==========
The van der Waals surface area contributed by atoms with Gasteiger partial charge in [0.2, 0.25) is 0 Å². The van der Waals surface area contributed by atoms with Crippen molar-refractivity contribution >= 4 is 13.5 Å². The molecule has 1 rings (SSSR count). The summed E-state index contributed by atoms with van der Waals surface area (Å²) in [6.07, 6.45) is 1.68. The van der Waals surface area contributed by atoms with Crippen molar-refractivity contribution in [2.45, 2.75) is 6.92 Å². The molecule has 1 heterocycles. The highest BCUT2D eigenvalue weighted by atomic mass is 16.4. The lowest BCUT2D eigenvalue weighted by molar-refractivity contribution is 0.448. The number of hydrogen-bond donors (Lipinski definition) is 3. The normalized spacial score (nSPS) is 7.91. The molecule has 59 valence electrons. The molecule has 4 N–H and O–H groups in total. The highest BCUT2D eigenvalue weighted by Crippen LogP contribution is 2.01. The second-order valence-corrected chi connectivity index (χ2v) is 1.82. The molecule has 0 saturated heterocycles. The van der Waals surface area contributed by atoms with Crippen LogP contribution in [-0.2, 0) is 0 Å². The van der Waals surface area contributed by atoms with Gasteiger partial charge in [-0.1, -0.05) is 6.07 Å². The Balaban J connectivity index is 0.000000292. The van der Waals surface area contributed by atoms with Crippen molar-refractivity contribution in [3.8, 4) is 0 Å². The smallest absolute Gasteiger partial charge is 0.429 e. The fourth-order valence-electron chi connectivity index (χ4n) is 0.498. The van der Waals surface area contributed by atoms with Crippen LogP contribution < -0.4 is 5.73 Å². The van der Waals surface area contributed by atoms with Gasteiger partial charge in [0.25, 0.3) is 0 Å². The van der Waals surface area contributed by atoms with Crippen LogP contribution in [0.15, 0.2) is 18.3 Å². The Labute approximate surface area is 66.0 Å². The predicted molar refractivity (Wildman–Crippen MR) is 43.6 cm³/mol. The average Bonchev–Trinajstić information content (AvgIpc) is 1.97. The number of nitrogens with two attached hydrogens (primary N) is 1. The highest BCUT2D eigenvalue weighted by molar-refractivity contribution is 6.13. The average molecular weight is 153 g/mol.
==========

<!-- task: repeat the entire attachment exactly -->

The van der Waals surface area contributed by atoms with Gasteiger partial charge in [0.2, 0.25) is 0 Å². The van der Waals surface area contributed by atoms with Crippen molar-refractivity contribution >= 4 is 13.5 Å². The molecule has 1 rings (SSSR count). The summed E-state index contributed by atoms with van der Waals surface area (Å²) in [6.07, 6.45) is 1.68. The van der Waals surface area contributed by atoms with Crippen molar-refractivity contribution in [2.45, 2.75) is 6.92 Å². The molecule has 1 heterocycles. The highest BCUT2D eigenvalue weighted by atomic mass is 16.4. The lowest BCUT2D eigenvalue weighted by molar-refractivity contribution is 0.448. The number of hydrogen-bond donors (Lipinski definition) is 3. The normalized spacial score (nSPS) is 7.91. The molecule has 59 valence electrons. The molecule has 4 N–H and O–H groups in total. The highest BCUT2D eigenvalue weighted by Crippen LogP contribution is 2.01. The second-order valence-corrected chi connectivity index (χ2v) is 1.82. The molecule has 0 saturated heterocycles. The van der Waals surface area contributed by atoms with Crippen LogP contribution in [-0.2, 0) is 0 Å². The van der Waals surface area contributed by atoms with Gasteiger partial charge in [-0.1, -0.05) is 6.07 Å². The Balaban J connectivity index is 0.000000292. The van der Waals surface area contributed by atoms with Crippen molar-refractivity contribution in [3.8, 4) is 0 Å². The smallest absolute Gasteiger partial charge is 0.429 e. The fourth-order valence-electron chi connectivity index (χ4n) is 0.498. The van der Waals surface area contributed by atoms with Crippen LogP contribution < -0.4 is 5.73 Å². The van der Waals surface area contributed by atoms with Gasteiger partial charge in [0.25, 0.3) is 0 Å². The van der Waals surface area contributed by atoms with Crippen LogP contribution in [0.15, 0.2) is 18.3 Å². The Labute approximate surface area is 66.0 Å². The predicted molar refractivity (Wildman–Crippen MR) is 43.6 cm³/mol. The average Bonchev–Trinajstić information content (AvgIpc) is 1.97. The number of nitrogens with two attached hydrogens (primary N) is 1. The highest BCUT2D eigenvalue weighted by molar-refractivity contribution is 6.13. The average molecular weight is 153 g/mol.